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Clovis: Americans come lately

The prehistoric group probably wasn't the first in the hemisphere, new research shows.

February 24, 2007|Robert Lee Hotz | Times Staff Writer

The wily prehistoric hunters long considered the first people of the Americas were almost certainly latecomers to the continent, researchers have concluded.

For 80 years, scholars were convinced that the people known as the Clovis colonized North and South America via a land bridge from Siberia, perhaps pursuing the mammoth they preyed on so skillfully. The only traces of their migration were the delicate fluted spear points and ivory tools they discarded at dozens of ancient campsites from New Mexico to Venezuela.

Using new, more precise radiocarbon data, Michael Waters at Texas A&M University and Thomas Stafford Jr. of Stafford Research Laboratories in Colorado found that the camps are much younger than previously thought, overlapping unrelated prehistoric human sites.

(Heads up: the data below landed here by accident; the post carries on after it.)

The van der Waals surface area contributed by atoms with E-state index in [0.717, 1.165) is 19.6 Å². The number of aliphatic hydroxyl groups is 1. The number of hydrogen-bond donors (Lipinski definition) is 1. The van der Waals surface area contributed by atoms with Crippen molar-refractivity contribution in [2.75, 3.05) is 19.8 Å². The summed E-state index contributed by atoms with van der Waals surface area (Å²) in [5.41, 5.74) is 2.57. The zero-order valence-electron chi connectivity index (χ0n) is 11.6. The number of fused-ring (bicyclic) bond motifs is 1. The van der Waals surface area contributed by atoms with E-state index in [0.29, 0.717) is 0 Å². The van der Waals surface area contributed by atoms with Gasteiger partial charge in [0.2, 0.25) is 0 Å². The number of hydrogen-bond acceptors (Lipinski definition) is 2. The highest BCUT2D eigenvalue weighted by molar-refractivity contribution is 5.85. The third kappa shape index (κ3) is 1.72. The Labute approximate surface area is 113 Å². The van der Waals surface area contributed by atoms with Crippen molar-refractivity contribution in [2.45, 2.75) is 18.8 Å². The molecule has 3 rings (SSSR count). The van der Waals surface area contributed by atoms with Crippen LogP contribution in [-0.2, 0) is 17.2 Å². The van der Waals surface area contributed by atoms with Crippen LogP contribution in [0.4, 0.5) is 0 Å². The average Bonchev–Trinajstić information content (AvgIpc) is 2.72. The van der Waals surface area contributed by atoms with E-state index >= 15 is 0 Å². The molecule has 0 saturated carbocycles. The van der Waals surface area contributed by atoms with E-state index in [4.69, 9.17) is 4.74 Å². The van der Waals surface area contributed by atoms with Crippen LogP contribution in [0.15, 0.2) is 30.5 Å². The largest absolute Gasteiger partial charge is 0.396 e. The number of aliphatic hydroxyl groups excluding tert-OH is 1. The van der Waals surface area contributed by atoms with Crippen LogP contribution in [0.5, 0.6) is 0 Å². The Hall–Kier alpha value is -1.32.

Moreover, the Clovis appear to have vanished relatively soon after their arrival, making it unlikely that they could have colonized so much of North and South America, the researchers reported Friday in the journal Science.

"The Clovis are definitely not the first people in America," said Dennis J. Stanford, curator of archeology at the Smithsonian Institution's National Museum of Natural History, who was not involved in the study. "There is a lot going on in this period, and the Clovis are just one group of the players."

The Clovis occupation began 13,125 years ago and lasted 200 years, about a fifth as long as previously estimated, the researchers reported.

"It seems unrealistic that [Clovis] people could burst out and make their way to the southern tip of South America in 200 years, adapting to all the different environments they would find," Waters said.

Researchers are debating whether there were three or more earlier migrations into North America.

One group of prehistoric migrants may have traveled by boat down the coast of California; others may have crossed land bridges into Alaska and Canada from the west or from southwestern Europe from the east.

lee.hotz@latimes.com

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